Moreover, let’s look at the option-adjusted spread that EM bonds offer over the US Treasuries. We will find that it is still wider than pre-global financial crisis historic lows. Therefore there is plenty of space for more tightening even if yields touched a historic low. Investors will continue to see upside holding EM debt, especially in light of soaring US rates.

Still, there is something that starts to trouble investors. EM bonds not only have become incredibly expensive, but they are now offering the highest risk in more than a decade. The option-adjusted duration measures the sensitivity of the price of the bond to changes in the swap option-adjusted spread (OAS). Emerging market debt OAD is currently at the highest level since before the global financial crisis pointing to the fact that defaults may rise withing weaker EM bonds.

Thus, even though emerging markets are poised to an unprecedented recovery next year, some investors remain cautions.

Emerging market sovereigns bring opportunities and challenges too

When investing in emerging markets, investors look to maximize their risk and reward ratio. That’s why many look to gain a pick up over the emerging market’s average yield of 3.5%.  It makes sense to look for higher-yielding bonds; however, a higher yield is as essential as much as lower duration to hedge against rising Treasury yields. Nevertheless, when we look at EM sovereigns with a maturity of maximum 7-year, we find out that choices are limited.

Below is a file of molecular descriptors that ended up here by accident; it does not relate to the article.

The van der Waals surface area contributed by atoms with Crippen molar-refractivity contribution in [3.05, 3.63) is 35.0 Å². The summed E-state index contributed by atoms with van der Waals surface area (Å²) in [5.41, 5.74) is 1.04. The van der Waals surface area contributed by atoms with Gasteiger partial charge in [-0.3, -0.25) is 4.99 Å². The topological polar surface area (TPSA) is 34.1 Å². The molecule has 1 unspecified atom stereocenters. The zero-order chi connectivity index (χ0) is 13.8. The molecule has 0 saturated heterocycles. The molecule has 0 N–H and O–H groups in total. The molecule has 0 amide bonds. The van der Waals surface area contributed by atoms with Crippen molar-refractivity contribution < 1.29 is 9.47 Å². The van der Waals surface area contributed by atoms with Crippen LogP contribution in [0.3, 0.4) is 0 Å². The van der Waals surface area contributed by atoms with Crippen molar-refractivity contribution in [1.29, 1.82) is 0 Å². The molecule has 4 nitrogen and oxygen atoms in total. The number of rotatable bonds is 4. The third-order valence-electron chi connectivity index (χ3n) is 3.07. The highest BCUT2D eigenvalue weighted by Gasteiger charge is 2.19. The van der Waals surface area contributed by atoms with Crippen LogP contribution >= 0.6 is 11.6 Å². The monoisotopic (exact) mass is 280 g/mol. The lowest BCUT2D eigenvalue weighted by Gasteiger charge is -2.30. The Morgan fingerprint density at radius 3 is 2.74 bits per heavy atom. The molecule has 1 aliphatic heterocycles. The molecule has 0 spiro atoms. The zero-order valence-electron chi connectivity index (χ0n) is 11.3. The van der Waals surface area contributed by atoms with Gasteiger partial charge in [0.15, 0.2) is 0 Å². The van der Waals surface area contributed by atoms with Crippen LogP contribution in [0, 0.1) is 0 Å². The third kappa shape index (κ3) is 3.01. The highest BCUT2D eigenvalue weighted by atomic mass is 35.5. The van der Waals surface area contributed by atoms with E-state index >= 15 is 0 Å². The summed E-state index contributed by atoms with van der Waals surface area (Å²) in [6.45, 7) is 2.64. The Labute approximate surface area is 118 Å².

The sovereigns that can offer a yield above 3.5% are the ones of weaker economies such as El Salvador, Iraq, Cost Rica, Ghana and Oman. The ones with the lowest CDS spread, thus less risky of the lot are Mongolia and Egypt. In our distressed debt monitor, Egypt scored quite badly. It means that at this moment in time higher-yielding EM sovereigns are offering more risk than upside to hedge against a hike in US interest rates.

Many of you would be interested to learn that, in the majority of the cases, when a government bond defaults it’s because the country decides that it won’t be able to repay its debt. Sometimes the government even chooses to default on public debt while continue to honour other credit lines. This was debated in length recently when Zambia was seeking to suspend interest payments without giving assurance of equal treatment with large lender China. It serves as an example that investing in a weaker emerging market is not always straightforward and that placing large amounts of cash in a specific EM bond might result in big losses.

That’s why even though emerging market debt represents a perfect hedging tool against rising rates in the US, it is necessary to diversify. Diversification in these instruments can prove challenging as the minimum amount required to buy into these securities is sent at $100,000. Exchange-Traded Funds such as the Invesco Emerging Markets Sovereign Debt (PCY:arcx) and the JPM US Dollar Emerging Markets Sovereign Bond (JMBA:xlon) might serve better this purpose.

Topics: Bonds Government Bonds Emerging Markets Interest Rates Federal Reserve Central Banks United States Russian Federation Zambia